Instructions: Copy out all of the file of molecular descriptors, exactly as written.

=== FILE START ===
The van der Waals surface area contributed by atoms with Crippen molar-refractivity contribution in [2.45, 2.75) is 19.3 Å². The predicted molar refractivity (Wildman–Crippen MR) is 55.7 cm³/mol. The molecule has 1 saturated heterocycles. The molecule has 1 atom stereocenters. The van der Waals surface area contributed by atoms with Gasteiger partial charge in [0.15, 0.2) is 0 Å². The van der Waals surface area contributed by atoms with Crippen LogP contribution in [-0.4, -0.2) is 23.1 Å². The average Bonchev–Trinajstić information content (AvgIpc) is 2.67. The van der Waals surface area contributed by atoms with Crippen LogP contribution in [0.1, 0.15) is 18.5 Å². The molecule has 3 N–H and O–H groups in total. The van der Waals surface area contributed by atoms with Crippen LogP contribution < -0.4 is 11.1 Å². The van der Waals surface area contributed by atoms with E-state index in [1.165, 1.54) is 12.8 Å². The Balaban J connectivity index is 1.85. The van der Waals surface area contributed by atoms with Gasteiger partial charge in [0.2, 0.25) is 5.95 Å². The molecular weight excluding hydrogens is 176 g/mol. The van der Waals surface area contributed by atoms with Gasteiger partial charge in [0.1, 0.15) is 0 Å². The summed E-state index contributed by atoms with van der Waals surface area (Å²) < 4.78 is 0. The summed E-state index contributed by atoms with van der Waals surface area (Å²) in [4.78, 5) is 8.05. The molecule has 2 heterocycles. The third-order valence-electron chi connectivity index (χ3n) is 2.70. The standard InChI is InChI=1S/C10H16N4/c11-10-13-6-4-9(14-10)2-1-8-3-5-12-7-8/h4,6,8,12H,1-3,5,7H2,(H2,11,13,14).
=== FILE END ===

The van der Waals surface area contributed by atoms with Crippen molar-refractivity contribution in [2.45, 2.75) is 19.3 Å². The predicted molar refractivity (Wildman–Crippen MR) is 55.7 cm³/mol. The molecule has 1 saturated heterocycles. The molecule has 1 atom stereocenters. The van der Waals surface area contributed by atoms with Gasteiger partial charge in [0.15, 0.2) is 0 Å². The van der Waals surface area contributed by atoms with Crippen LogP contribution in [-0.4, -0.2) is 23.1 Å². The average Bonchev–Trinajstić information content (AvgIpc) is 2.67. The van der Waals surface area contributed by atoms with Crippen LogP contribution in [0.1, 0.15) is 18.5 Å². The molecule has 3 N–H and O–H groups in total. The van der Waals surface area contributed by atoms with Crippen LogP contribution < -0.4 is 11.1 Å². The van der Waals surface area contributed by atoms with E-state index in [1.165, 1.54) is 12.8 Å². The Balaban J connectivity index is 1.85. The van der Waals surface area contributed by atoms with Gasteiger partial charge in [0.2, 0.25) is 5.95 Å². The molecular weight excluding hydrogens is 176 g/mol. The van der Waals surface area contributed by atoms with Gasteiger partial charge in [0.1, 0.15) is 0 Å². The summed E-state index contributed by atoms with van der Waals surface area (Å²) < 4.78 is 0. The summed E-state index contributed by atoms with van der Waals surface area (Å²) in [4.78, 5) is 8.05. The molecule has 2 heterocycles. The third-order valence-electron chi connectivity index (χ3n) is 2.70. The standard InChI is InChI=1S/C10H16N4/c11-10-13-6-4-9(14-10)2-1-8-3-5-12-7-8/h4,6,8,12H,1-3,5,7H2,(H2,11,13,14).